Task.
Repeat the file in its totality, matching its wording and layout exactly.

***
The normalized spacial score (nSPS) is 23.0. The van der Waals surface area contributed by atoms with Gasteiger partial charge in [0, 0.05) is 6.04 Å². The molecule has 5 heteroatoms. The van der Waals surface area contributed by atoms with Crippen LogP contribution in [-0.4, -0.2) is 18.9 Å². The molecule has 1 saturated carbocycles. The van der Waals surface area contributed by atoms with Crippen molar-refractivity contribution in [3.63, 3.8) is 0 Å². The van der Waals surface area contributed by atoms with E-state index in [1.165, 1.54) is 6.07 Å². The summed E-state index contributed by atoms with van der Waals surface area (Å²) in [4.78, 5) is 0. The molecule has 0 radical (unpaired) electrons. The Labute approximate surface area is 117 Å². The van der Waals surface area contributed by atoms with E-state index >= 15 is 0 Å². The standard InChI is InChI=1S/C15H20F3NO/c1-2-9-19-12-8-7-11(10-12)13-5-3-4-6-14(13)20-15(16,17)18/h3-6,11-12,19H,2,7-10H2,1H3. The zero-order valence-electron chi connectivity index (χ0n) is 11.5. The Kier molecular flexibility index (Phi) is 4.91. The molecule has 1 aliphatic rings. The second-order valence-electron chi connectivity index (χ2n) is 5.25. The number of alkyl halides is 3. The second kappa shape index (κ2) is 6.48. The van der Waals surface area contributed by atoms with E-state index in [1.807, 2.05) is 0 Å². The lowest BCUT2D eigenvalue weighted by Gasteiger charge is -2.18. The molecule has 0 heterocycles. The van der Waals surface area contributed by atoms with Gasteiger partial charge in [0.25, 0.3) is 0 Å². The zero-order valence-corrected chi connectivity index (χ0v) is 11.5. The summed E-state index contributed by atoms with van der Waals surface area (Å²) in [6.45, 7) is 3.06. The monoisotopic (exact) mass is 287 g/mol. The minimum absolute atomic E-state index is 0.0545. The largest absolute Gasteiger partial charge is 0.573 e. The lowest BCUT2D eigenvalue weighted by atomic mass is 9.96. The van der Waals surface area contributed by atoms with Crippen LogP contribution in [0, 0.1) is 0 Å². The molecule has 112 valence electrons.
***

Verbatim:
The normalized spacial score (nSPS) is 23.0. The van der Waals surface area contributed by atoms with Gasteiger partial charge in [0, 0.05) is 6.04 Å². The molecule has 5 heteroatoms. The van der Waals surface area contributed by atoms with Crippen LogP contribution in [-0.4, -0.2) is 18.9 Å². The molecule has 1 saturated carbocycles. The van der Waals surface area contributed by atoms with Crippen molar-refractivity contribution in [3.63, 3.8) is 0 Å². The van der Waals surface area contributed by atoms with E-state index in [1.165, 1.54) is 6.07 Å². The summed E-state index contributed by atoms with van der Waals surface area (Å²) in [4.78, 5) is 0. The molecule has 0 radical (unpaired) electrons. The Labute approximate surface area is 117 Å². The van der Waals surface area contributed by atoms with E-state index >= 15 is 0 Å². The standard InChI is InChI=1S/C15H20F3NO/c1-2-9-19-12-8-7-11(10-12)13-5-3-4-6-14(13)20-15(16,17)18/h3-6,11-12,19H,2,7-10H2,1H3. The zero-order valence-electron chi connectivity index (χ0n) is 11.5. The Kier molecular flexibility index (Phi) is 4.91. The molecule has 1 aliphatic rings. The second-order valence-electron chi connectivity index (χ2n) is 5.25. The number of alkyl halides is 3. The second kappa shape index (κ2) is 6.48. The van der Waals surface area contributed by atoms with E-state index in [1.807, 2.05) is 0 Å². The lowest BCUT2D eigenvalue weighted by Gasteiger charge is -2.18. The molecule has 0 heterocycles. The van der Waals surface area contributed by atoms with Gasteiger partial charge in [0.25, 0.3) is 0 Å². The zero-order valence-corrected chi connectivity index (χ0v) is 11.5. The summed E-state index contributed by atoms with van der Waals surface area (Å²) in [6.45, 7) is 3.06. The monoisotopic (exact) mass is 287 g/mol. The minimum absolute atomic E-state index is 0.0545. The largest absolute Gasteiger partial charge is 0.573 e. The lowest BCUT2D eigenvalue weighted by atomic mass is 9.96. The van der Waals surface area contributed by atoms with Crippen LogP contribution in [0, 0.1) is 0 Å². The molecule has 112 valence electrons.